* Brokerage argued that client was not a "customer"
* Court disagrees, says brokerages must arbitrate
By Suzanne Barlyn
Jan 24 Two Wall Street brokerages must arbitrate
a healthcare organization's claim stemming from $234 million in
auction rate securities in a dispute over who is considered a
"customer" for purposes of securities arbitration, a federal
appeals court panel has ruled.
Brokerage units of UBS AG and Citigroup Inc
failed to convince the U.S. 4th Circuit Court of Appeals that
Carilion Clinic, based in Roanoke, Virginia, was not a
"customer" to either firm under the Financial Industry
Regulatory Authority's (FINRA) securities arbitration rules,
according to an opinion on Wednesday.
The court ruled that Carilion bought "commodities or
services" from a FINRA member that were regulated by industry
The case stems from Carilion's decision to issue more than
$234 million in auction rate securities in 2005 - a move based
on advice from UBS and Citi, according to the opinion. The two
firms also performed other roles for Carilion related to the
securities, including purchasing them and reselling them to
investors. Carilion, which operates a network of hospitals,
blamed the firms for millions of dollars in losses when the
auction rate securities market failed in 2008.
UBS and Citi spokespeople declined to comment.
The court's decision turned on a controversial argument:
Citi and UBS argued that Carilion was not their customer because
Carilion's claims did not "relate to a brokerage account or
investment relationship" at either firm - a phrase that appeared
in 2001 federal court interpretation of the term "customer."
While securities industry rules require brokerages to
arbitrate claims with "customers," FINRA's definition of that
word is vague. Brokerages often argue that the term does not
apply to their circumstances and ask courts to hear the
A court case can drag on much longer and cost more than
resolving the dispute in arbitration, which could pressure some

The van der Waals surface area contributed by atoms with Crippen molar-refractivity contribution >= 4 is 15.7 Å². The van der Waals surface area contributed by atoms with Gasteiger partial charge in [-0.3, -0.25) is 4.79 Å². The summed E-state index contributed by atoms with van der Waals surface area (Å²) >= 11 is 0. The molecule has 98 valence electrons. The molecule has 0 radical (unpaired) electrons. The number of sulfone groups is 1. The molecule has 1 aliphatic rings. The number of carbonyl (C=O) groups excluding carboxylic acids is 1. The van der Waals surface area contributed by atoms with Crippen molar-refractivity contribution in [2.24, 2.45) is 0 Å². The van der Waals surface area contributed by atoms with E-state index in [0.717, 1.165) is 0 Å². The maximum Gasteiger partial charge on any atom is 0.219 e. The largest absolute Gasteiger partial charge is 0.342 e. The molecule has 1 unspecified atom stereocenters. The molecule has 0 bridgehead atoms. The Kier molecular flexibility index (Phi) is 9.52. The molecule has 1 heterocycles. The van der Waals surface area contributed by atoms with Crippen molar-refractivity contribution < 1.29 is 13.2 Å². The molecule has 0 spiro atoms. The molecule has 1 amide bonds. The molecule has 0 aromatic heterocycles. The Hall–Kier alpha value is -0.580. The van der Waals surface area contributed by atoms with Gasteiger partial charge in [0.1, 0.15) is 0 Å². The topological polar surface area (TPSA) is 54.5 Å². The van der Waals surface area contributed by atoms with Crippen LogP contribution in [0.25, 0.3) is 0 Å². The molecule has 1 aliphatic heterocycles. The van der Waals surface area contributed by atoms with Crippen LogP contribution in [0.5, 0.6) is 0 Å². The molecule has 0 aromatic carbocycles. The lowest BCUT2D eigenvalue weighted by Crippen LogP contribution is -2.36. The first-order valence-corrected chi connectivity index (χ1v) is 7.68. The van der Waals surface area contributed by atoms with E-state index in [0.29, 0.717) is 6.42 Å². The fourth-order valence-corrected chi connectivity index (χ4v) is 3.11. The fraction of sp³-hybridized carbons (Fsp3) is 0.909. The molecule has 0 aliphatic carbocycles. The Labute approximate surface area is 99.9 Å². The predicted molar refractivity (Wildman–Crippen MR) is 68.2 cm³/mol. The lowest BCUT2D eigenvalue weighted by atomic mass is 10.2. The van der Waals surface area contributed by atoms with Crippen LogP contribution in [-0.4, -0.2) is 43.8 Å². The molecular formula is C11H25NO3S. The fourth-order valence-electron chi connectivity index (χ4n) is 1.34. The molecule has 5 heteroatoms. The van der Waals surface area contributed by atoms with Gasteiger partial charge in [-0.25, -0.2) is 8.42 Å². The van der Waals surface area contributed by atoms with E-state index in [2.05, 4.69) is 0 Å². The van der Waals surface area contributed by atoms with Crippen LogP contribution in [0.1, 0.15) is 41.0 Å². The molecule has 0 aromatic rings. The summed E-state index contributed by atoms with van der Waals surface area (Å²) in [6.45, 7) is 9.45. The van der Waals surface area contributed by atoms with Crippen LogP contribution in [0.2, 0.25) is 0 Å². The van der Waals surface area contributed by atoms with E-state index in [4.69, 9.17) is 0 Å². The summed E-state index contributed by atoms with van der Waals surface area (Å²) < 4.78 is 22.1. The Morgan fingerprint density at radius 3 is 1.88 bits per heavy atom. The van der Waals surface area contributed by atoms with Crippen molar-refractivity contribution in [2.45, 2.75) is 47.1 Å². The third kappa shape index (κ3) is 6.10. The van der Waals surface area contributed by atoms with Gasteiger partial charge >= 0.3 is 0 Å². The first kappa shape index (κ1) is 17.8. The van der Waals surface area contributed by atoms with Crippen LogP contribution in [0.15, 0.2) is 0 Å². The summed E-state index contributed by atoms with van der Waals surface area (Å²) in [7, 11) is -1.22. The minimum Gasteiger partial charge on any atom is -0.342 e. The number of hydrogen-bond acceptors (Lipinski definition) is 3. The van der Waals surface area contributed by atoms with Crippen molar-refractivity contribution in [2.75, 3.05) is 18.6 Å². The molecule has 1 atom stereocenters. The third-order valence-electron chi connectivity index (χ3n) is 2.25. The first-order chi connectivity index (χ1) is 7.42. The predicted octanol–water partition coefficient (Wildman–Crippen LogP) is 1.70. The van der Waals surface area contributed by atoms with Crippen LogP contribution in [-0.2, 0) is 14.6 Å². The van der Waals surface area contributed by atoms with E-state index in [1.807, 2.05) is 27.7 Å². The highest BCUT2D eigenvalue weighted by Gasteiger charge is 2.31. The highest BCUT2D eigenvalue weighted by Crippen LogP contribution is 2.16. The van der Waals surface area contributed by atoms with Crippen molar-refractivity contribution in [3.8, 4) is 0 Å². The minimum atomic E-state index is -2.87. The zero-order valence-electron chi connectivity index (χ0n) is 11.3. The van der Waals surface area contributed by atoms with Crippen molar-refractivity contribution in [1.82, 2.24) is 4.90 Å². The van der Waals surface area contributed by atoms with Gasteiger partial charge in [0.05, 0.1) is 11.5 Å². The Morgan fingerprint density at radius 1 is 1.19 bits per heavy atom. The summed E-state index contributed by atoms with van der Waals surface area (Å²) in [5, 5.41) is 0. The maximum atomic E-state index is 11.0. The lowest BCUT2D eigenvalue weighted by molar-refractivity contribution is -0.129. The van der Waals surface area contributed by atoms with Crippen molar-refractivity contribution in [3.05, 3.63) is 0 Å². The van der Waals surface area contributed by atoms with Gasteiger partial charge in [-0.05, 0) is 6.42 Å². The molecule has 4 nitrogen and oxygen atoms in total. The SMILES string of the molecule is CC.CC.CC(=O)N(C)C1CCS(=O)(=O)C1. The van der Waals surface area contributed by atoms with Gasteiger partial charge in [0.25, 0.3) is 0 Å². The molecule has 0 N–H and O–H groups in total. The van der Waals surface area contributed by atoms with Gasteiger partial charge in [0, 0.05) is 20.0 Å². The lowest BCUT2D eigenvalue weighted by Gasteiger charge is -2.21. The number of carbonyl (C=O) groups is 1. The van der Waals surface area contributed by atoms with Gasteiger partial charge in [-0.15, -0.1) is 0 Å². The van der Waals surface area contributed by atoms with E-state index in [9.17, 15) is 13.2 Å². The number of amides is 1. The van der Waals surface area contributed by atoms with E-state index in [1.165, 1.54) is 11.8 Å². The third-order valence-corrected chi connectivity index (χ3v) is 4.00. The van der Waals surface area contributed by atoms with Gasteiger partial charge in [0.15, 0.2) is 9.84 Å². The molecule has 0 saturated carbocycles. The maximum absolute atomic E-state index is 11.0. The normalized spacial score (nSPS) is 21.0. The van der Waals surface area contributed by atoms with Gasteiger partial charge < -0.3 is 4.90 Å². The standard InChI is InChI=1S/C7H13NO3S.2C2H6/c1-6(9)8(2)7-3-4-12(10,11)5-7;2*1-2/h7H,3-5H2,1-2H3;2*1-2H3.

customers to abandon their claims.
FINRA's only guidance on the term is a rule that says a
"customer shall not include a broker or a dealer." The Wall
Street industry-funded watchdog runs the forum where brokerages
must typically resolve many types of legal disputes.
Auction rate securities were sold as highly liquid
short-term instruments similar to money market funds, but with
slightly higher returns. When the $330 billion auction rate
market failed during the economic crisis, as large investment
banks that ran the auctions experienced cash crunches, thousands
of investors were left with securities that could not be sold.
The crisis also led to "skyrocketing" interest payments for
Carilion, among other expenses, it wrote in a statement of claim
filed with FINRA's arbitration unit last year. Higher interest
rates - sometimes as high as 20 percent - are a way to
compensate auction rate investors who can no longer sell their
The appeals panel also disagreed with the brokerages' view
that even if Carilion was a "customer," the parties previously
agreed in their contracts with one another to litigate disputes
in a New York federal court.
That agreement "did not displace UBS and Citi's arbitration
obligation," the court ruled.
A Carilion spokesman was not immediately able to comment.